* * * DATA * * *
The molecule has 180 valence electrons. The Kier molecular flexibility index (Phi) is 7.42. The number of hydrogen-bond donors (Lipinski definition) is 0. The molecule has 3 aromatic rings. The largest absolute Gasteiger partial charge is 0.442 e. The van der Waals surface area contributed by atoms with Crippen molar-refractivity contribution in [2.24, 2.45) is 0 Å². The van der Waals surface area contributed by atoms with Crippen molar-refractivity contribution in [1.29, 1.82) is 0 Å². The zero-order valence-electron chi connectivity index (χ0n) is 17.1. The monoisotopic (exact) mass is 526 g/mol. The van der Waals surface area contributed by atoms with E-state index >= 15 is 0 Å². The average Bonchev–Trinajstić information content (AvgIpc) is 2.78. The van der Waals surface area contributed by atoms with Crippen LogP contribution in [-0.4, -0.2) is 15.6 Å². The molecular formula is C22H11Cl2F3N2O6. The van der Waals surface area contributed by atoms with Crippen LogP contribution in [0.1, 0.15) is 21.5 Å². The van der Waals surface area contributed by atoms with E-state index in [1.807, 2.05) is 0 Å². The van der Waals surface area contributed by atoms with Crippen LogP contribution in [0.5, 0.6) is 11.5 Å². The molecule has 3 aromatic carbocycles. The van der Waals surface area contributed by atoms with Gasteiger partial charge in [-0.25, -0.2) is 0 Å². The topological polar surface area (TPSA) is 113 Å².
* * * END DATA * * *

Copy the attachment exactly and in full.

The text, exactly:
The molecule has 180 valence electrons. The Kier molecular flexibility index (Phi) is 7.42. The number of hydrogen-bond donors (Lipinski definition) is 0. The molecule has 3 aromatic rings. The largest absolute Gasteiger partial charge is 0.442 e. The van der Waals surface area contributed by atoms with Crippen molar-refractivity contribution in [2.24, 2.45) is 0 Å². The van der Waals surface area contributed by atoms with Crippen molar-refractivity contribution in [1.29, 1.82) is 0 Å². The zero-order valence-electron chi connectivity index (χ0n) is 17.1. The monoisotopic (exact) mass is 526 g/mol. The van der Waals surface area contributed by atoms with E-state index >= 15 is 0 Å². The average Bonchev–Trinajstić information content (AvgIpc) is 2.78. The van der Waals surface area contributed by atoms with Crippen LogP contribution in [-0.4, -0.2) is 15.6 Å². The molecular formula is C22H11Cl2F3N2O6. The van der Waals surface area contributed by atoms with Crippen LogP contribution in [0.1, 0.15) is 21.5 Å². The van der Waals surface area contributed by atoms with E-state index in [1.807, 2.05) is 0 Å². The van der Waals surface area contributed by atoms with Crippen LogP contribution in [0.5, 0.6) is 11.5 Å². The molecule has 3 aromatic carbocycles. The van der Waals surface area contributed by atoms with Gasteiger partial charge in [-0.25, -0.2) is 0 Å². The topological polar surface area (TPSA) is 113 Å².